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|City shaping park referendum ‘sequel’|
shaping park referendum ‘sequel’
By Stuart Sudak
Eden Prairie News Wednesday, April 21, 2005
If at first you don't succeed, try again – at least by listening to the advice from those who forced you back to the drawing board.
That seems to be the message Eden Prairie city staff members are preaching as they continue their journey to pave the groundwork for possibly bringing another parks referendum to voters in November.
Nowhere to be found in preliminary plans is the outdoor water park that many residents – surveyed shortly after last May's failed $22.5 million referendum – say was a major factor in sinking it. And survey results have also assured how it will be posed to voters (several questions instead of one like last year), when it will appear (on the Nov. 8 general election ballot instead of a special election like last year) and when it will not appear (in the same year as a school referendum like last year).
"The survey we did was instructive for us," City Manager Scott Neal told the City Council last week. "It was good to remind ourselves what we are doing is really consistent with what the voters told us. And people voting yes and no both said they wish they could have another crack at this."
Although the city proposal is still being molded, Parks Director Bob Lambert said what is on the drawing table now is about 60 percent of the total amount of what was planned to be spent last year.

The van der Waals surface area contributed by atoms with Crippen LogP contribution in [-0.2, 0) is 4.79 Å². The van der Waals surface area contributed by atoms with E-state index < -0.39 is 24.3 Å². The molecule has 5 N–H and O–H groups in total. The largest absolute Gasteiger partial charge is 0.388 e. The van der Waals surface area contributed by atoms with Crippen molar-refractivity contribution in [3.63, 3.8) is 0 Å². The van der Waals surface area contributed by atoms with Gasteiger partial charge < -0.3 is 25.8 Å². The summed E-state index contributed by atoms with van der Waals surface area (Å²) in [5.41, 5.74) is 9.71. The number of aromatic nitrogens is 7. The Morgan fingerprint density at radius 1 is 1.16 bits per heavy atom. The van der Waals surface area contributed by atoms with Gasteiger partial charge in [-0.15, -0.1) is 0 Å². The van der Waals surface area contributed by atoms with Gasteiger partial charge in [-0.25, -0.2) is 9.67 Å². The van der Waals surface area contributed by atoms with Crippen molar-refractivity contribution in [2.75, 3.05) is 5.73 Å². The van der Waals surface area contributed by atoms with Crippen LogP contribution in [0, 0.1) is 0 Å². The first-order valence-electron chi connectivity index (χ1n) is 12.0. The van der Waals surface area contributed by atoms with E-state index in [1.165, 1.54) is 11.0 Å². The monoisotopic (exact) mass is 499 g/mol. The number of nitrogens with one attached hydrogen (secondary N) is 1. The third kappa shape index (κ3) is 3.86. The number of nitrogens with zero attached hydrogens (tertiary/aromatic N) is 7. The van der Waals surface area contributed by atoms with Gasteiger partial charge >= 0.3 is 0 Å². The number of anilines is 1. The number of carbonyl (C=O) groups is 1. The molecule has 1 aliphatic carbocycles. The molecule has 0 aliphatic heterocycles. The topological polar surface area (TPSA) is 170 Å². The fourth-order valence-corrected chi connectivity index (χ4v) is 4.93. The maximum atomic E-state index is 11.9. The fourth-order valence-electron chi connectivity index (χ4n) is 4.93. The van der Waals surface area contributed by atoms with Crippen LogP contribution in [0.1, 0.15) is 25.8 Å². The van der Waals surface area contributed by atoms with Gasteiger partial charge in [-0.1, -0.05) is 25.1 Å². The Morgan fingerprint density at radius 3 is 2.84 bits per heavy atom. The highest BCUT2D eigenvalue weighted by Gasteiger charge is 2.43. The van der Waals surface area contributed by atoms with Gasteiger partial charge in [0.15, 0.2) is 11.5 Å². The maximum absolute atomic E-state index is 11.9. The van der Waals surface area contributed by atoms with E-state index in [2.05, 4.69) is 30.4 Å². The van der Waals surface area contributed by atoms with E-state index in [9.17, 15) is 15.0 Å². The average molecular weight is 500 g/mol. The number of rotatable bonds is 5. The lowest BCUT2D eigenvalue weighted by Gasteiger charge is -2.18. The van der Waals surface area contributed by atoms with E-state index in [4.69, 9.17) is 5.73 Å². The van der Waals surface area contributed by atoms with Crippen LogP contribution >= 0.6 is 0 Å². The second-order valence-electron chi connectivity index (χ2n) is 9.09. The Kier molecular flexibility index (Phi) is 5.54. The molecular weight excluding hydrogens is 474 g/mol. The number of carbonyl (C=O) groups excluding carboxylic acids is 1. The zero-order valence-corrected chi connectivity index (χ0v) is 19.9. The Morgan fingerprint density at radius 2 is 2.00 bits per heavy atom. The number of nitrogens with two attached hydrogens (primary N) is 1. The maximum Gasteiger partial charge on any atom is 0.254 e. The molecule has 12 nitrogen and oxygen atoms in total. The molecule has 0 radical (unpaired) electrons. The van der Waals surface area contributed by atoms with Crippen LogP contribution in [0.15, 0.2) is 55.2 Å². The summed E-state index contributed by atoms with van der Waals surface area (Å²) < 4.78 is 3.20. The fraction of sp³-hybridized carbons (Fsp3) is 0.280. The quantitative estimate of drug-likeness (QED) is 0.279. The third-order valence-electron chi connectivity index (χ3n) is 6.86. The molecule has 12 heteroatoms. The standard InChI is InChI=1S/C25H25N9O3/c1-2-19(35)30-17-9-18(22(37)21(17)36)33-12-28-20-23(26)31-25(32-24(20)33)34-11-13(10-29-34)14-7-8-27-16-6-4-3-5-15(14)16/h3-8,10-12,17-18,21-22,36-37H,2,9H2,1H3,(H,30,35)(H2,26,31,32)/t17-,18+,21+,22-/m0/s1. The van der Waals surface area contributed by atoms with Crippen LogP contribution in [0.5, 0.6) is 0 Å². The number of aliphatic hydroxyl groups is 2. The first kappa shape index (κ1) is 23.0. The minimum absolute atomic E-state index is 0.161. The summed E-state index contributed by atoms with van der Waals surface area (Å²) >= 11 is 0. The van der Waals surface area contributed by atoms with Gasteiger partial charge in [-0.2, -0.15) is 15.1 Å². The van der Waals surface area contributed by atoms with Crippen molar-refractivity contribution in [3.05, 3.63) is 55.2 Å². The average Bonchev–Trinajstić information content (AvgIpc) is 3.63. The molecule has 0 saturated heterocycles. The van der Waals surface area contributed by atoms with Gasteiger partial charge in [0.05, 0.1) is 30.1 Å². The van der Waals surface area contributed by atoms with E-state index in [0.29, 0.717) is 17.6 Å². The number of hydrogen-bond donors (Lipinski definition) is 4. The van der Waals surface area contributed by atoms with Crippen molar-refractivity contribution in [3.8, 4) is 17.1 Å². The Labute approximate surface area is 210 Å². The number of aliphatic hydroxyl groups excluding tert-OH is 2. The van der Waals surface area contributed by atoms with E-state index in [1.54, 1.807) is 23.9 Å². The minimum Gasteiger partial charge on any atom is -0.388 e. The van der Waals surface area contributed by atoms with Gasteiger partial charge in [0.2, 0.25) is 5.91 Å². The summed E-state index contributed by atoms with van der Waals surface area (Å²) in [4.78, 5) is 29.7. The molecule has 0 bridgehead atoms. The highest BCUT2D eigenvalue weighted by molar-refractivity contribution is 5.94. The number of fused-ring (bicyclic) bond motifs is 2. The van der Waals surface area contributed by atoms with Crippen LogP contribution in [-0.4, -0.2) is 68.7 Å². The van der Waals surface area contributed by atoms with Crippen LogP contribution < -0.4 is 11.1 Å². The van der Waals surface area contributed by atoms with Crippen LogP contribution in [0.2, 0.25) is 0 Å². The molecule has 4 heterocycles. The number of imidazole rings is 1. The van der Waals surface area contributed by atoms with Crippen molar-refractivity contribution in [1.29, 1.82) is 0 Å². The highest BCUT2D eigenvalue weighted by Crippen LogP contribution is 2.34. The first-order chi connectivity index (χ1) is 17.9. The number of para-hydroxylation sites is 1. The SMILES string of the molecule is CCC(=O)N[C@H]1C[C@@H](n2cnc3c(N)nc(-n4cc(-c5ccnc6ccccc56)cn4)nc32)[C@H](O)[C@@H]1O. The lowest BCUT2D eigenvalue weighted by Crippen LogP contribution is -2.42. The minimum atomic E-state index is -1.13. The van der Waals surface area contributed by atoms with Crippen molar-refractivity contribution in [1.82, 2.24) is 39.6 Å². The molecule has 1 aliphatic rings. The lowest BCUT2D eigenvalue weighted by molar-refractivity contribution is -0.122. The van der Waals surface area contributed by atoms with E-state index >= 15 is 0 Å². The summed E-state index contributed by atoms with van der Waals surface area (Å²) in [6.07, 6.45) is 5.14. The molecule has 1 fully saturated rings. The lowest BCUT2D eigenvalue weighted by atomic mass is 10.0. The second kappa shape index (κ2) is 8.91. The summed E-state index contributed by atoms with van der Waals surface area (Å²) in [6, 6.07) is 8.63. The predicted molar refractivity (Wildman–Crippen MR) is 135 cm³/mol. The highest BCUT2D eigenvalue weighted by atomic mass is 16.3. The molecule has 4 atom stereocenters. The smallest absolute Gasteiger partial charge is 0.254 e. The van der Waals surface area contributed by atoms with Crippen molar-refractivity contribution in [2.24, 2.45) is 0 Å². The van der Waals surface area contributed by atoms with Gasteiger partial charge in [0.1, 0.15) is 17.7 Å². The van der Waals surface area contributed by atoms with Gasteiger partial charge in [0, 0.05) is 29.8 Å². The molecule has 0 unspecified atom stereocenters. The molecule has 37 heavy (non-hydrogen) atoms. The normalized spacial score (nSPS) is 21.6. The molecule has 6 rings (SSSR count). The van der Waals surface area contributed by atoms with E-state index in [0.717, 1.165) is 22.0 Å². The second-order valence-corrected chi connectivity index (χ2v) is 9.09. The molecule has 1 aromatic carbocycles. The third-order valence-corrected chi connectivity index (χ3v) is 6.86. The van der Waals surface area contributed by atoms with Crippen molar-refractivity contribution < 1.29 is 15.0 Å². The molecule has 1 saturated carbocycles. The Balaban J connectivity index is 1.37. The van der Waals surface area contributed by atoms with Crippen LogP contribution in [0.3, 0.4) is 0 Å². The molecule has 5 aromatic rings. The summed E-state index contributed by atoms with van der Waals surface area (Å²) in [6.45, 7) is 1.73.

That primarily has to do with cutting the $7 million-plus outdoor water park from plans, he said, as well as looking at funding an indoor play area for young children and a third ice rink at the Community Center through revenue bonds instead of referendum dollars. Bonds are paid off from the revenue generated from users of a particular service.
However, that doesn't mean pools might not play a major role come November.
Currently in the mix is building an outdoor, zero-depth wading pool for pre-school age children on the south side of the Community Center. But, like the play area and ice rink, revenue bonds are being targeted to pay for it.
"We would only add if it can pay its own way without taxpayer contributions," Lambert said Friday.
Also on the table, possibly as a separate referendum question, are two slightly different options that would deepen the existing indoor pool for the community's competitive swimming programs as well as add an indoor recreation pool. This would only be considered if the question calling for several improvements to the Community Center passes.
After a lengthy presentation, the council last week gave Lambert and his staff the go-ahead to further study all the possibilities he brought to them. For the next couple of weeks, they will put the finishing touches on final cost estimates and concept plans by gathering facts and feedback.
So far, plans call for a myriad of improvements to the Community Center, 16700 Valley View Road, and money is still earmarked for trail improvements, acquiring about four acres of land near Birch Island Woods, and expanding Flying Cloud Fields.
Added to the mix, though, are new park shelters and the possibility of moving around features at three neighborhood parks: Forest Hills, Edenvale and Prairie View. Acquiring additional land is also a possibility for Prairie View.